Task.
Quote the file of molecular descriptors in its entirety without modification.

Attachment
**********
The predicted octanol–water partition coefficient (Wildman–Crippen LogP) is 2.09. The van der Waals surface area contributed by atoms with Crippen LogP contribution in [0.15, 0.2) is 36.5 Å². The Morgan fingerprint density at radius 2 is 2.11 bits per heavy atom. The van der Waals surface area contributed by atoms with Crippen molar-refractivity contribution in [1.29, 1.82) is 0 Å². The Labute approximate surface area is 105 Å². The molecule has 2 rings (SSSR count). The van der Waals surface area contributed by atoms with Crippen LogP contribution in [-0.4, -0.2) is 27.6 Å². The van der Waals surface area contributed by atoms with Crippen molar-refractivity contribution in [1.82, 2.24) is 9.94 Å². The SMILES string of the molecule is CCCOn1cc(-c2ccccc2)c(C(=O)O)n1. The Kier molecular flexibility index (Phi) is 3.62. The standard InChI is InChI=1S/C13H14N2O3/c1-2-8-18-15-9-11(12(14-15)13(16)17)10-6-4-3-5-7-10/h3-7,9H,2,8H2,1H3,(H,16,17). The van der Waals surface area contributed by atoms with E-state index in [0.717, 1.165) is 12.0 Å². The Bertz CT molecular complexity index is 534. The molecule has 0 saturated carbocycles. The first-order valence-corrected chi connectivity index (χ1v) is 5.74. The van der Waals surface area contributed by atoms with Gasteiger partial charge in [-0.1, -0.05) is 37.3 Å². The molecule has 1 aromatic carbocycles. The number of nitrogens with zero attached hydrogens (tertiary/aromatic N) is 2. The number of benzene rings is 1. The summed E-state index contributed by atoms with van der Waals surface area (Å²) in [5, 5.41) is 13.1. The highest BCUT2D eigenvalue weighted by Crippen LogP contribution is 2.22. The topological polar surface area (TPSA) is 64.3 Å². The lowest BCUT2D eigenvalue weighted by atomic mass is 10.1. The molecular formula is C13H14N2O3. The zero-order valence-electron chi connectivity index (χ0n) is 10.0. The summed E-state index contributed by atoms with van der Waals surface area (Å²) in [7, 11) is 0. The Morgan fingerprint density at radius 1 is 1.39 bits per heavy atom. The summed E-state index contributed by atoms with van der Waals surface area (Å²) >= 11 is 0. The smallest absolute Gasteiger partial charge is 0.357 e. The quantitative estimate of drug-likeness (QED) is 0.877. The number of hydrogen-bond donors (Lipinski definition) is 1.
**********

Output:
The predicted octanol–water partition coefficient (Wildman–Crippen LogP) is 2.09. The van der Waals surface area contributed by atoms with Crippen LogP contribution in [0.15, 0.2) is 36.5 Å². The Morgan fingerprint density at radius 2 is 2.11 bits per heavy atom. The van der Waals surface area contributed by atoms with Crippen molar-refractivity contribution in [1.29, 1.82) is 0 Å². The Labute approximate surface area is 105 Å². The molecule has 2 rings (SSSR count). The van der Waals surface area contributed by atoms with Crippen LogP contribution in [-0.4, -0.2) is 27.6 Å². The van der Waals surface area contributed by atoms with Crippen molar-refractivity contribution in [1.82, 2.24) is 9.94 Å². The SMILES string of the molecule is CCCOn1cc(-c2ccccc2)c(C(=O)O)n1. The Kier molecular flexibility index (Phi) is 3.62. The standard InChI is InChI=1S/C13H14N2O3/c1-2-8-18-15-9-11(12(14-15)13(16)17)10-6-4-3-5-7-10/h3-7,9H,2,8H2,1H3,(H,16,17). The van der Waals surface area contributed by atoms with E-state index in [0.717, 1.165) is 12.0 Å². The Bertz CT molecular complexity index is 534. The molecule has 0 saturated carbocycles. The first-order valence-corrected chi connectivity index (χ1v) is 5.74. The van der Waals surface area contributed by atoms with Gasteiger partial charge in [-0.1, -0.05) is 37.3 Å². The molecule has 1 aromatic carbocycles. The number of nitrogens with zero attached hydrogens (tertiary/aromatic N) is 2. The number of benzene rings is 1. The summed E-state index contributed by atoms with van der Waals surface area (Å²) in [5, 5.41) is 13.1. The highest BCUT2D eigenvalue weighted by Crippen LogP contribution is 2.22. The topological polar surface area (TPSA) is 64.3 Å². The lowest BCUT2D eigenvalue weighted by atomic mass is 10.1. The molecular formula is C13H14N2O3. The zero-order valence-electron chi connectivity index (χ0n) is 10.0. The summed E-state index contributed by atoms with van der Waals surface area (Å²) in [7, 11) is 0. The Morgan fingerprint density at radius 1 is 1.39 bits per heavy atom. The summed E-state index contributed by atoms with van der Waals surface area (Å²) >= 11 is 0. The smallest absolute Gasteiger partial charge is 0.357 e. The quantitative estimate of drug-likeness (QED) is 0.877. The number of hydrogen-bond donors (Lipinski definition) is 1.